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If a class in Class Based Weighted Fair Queueing (CBWFQ) is not using its bandwidth, other classes can use the bandwidth.

Then what about with WRED?

if PVC cir is 200K

class A

bandwidth 100

class B

bandwidth 50


and class A is not using bandwith, then what is the packet dropping point(congestion) of class B? is 50K or 200K?


Community Member


As far as I understand, WRED is dealing not with the bandwidth but with queue length. So for class B 50K is guarantee but it can use up to 200K without packet drops if no traffic from other classes uses the bandwidth. As soon as class B packets places to queue (which means that available bandwidth for the class is not enough) and queue size grows over limits (there is a formula which WRED uses) then WRED starts to do its job. So in your case the packets dropping point is flexible and lays somewhere between 50K and 200K depending of other traffic in PVC and queue length.

//Mikhail Galiulin

Community Member


Hi Mikhail.Galiulin

Thank you for answering,

According to your explaination, if class B starts dropping(WRED), then class A also has to start dropping(tail drop) concurrently, but it doesn't.

class Transmitted Random drop Tail drop Minimum Maximum Mark

pkts/bytes pkts/bytes pkts/bytes thresh thresh prob

0 36341594/22380942946 1219/1555156 270/85400 20 40 1/1


1 0/0 0/0 0/0 22 40 1/10

2 0/0 0/0 0/0 24 40 1/10

3 0/0 0/0 0/0 26 40 1/10

4 0/0 0/0 0/0 28 40 1/10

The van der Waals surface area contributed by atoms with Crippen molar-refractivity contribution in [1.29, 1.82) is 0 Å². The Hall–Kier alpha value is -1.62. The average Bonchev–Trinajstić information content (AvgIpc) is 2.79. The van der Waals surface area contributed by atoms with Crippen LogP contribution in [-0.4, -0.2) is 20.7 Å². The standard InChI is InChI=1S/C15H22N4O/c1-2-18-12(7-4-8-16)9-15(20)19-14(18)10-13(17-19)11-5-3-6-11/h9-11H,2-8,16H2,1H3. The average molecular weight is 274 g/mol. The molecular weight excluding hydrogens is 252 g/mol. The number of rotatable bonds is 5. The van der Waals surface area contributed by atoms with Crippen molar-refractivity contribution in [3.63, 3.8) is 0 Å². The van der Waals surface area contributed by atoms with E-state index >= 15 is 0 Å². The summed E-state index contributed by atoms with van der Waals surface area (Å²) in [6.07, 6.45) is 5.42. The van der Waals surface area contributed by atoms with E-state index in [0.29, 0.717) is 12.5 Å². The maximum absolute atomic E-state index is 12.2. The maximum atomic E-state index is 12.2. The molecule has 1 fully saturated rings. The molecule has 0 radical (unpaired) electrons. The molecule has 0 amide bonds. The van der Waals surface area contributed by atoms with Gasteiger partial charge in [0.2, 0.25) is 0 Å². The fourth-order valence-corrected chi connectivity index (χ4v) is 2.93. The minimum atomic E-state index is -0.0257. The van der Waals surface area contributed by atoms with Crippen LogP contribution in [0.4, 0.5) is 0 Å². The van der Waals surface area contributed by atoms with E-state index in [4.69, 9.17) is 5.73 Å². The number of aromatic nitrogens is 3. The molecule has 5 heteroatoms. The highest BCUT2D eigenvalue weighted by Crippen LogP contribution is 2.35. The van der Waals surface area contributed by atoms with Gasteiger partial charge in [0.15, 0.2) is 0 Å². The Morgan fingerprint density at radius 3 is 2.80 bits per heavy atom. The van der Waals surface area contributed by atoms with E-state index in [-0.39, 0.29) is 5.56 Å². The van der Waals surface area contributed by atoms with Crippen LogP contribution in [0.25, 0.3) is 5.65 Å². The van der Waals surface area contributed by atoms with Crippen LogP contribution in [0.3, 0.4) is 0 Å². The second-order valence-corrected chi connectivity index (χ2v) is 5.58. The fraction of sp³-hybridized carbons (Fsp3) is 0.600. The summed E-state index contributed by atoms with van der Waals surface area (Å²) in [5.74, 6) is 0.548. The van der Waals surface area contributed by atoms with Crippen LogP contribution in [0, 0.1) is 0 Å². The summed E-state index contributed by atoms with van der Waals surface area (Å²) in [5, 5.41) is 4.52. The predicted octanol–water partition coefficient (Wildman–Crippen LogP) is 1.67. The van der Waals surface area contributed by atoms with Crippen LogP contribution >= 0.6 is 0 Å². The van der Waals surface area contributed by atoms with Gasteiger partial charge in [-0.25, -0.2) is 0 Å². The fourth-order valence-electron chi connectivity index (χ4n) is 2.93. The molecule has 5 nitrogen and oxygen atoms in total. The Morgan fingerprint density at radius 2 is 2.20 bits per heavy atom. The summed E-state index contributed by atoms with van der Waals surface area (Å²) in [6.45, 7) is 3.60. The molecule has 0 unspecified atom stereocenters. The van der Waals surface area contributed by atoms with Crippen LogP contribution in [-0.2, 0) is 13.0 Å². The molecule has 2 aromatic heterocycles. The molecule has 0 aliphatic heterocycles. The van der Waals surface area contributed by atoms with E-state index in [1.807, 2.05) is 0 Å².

5 0/0 0/0 0/0 30 40 1/10

6 35051/2429812 0/0 0/0 32 40 1/10

7 403/491492 0/0 0/0 34 40 1/10

rsvp 0/0 0/0 0/0 36 40 1/10

and this is example of WRED configured interface, it has two drop counters, and random drop is higher than tail drop, I think random drop occurs before tail drop at some point, but i am not quite clear.


Community Member


Well, I don't think that the fact that class B starts dropping means that class A will automatically also start dropping. If class A lays over its bandwidth guarantee it starts place packets to queue and then when queue lenght comes to certain value it starts dropping. If class A traffic is below the bandwidth guarantee the packets can be sent without queuing so WRED will not be involved even if WRED discarded some packets from class B.

Tail drop occurs when queue lenghth is over the limit. You are absollutelly right - random drops occurs before tail drops, but it doesn't automatically mean that WRED prevents all tail drops. WRED can drop some packets but if packets are coming fast enough queue overflows and ALL packets drops (tail drop). When the queue lenght comes back below limit WRED take care of packet drops again.

// Mikhail Galiulin

Community Member


So, it sounds like it depends on the WRED itself(how to calcurate...), thanks for your help Mikhail.

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